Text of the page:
In praise of pimps

Thought the article below would be of interest.

‘Hispida’ (another Siberian form of R. pimpinellifolia) may be of particular interest to those pursuing hardy yellow tetraploids.

In praise of pimps!

By Einion Hughes

Roses are such popular garden plants that, whether we grow modem or old-fashioned roses, they can easily become a cliche. Nevertheless, it is possible to be original, both in our choice of roses and in the way we use them in our gardens.

One group of roses, sadly neglected by most gardeners, consists of the forms and hybrids of Rosa pimpinellifolia, often called Scots or Burnet roses. Two hundred years ago, they were the height of horticultural fashion. I was unaware of their existence until I read about them nearly 30 years ago, in the late Michael Gibson’s book, Shrub Roses for Every Garden. R. pimpinellifolia itself used to be named Rosa spinosissima, an appropriate name considering its very prickly nature. A widespread native with a vigorous suckering habit, it grows almost anywhere from seashores to mountainsides, occurring as dense thickets. It is a heart-gladdening sight when its branches are festooned with the single white, sweetly scented flowers; these are followed by small black hips.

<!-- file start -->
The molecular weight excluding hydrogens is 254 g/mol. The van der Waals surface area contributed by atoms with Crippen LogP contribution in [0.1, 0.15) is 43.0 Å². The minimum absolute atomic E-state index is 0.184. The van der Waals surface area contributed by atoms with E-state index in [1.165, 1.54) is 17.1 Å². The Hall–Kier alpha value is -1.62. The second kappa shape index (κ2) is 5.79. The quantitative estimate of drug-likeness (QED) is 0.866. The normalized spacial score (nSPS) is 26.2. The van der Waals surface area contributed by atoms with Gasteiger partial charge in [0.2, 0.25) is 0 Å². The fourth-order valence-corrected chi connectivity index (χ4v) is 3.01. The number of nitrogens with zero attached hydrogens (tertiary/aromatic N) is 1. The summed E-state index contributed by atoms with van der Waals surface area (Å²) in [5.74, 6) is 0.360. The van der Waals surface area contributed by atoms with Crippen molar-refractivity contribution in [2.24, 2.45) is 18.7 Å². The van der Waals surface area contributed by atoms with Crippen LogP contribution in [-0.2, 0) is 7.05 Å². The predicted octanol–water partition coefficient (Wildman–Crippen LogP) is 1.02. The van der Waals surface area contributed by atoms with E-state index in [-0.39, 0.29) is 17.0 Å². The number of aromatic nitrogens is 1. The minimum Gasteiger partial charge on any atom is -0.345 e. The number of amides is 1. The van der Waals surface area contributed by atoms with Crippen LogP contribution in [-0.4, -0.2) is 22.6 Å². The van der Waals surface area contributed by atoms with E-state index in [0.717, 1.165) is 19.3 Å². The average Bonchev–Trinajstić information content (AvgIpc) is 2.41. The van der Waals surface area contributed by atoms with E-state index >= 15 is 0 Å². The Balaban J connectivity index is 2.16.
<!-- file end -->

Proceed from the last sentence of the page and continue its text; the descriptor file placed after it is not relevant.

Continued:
It is a charming plant but hardly set to take gardens by storm. Crucially, this species is prone to produce highly variable progeny of its own accord. By the end of the eighteenth century, nurserymen were raising this rose from seed and hybridising the resultant seedlings, by the mid-nineteenth century there were some 200 different varieties available, although many must have been very similar. Their heyday was relatively brief and they largely faded away (as did many better known classes of old roses) as horticultural fashion acclaimed first the Hybrid Perpetuals and then the Hybrid Teas and Floribundas. Even so, such tough plants managed to survive in gardens not prey to the whims of fashion. In addition, a few rosarians have continued to use them in their breeding programmes, most notably Wilhelm Kordes in Germany, who used the Burnet rose as a parent of his Fruhling series.

White-flowered forms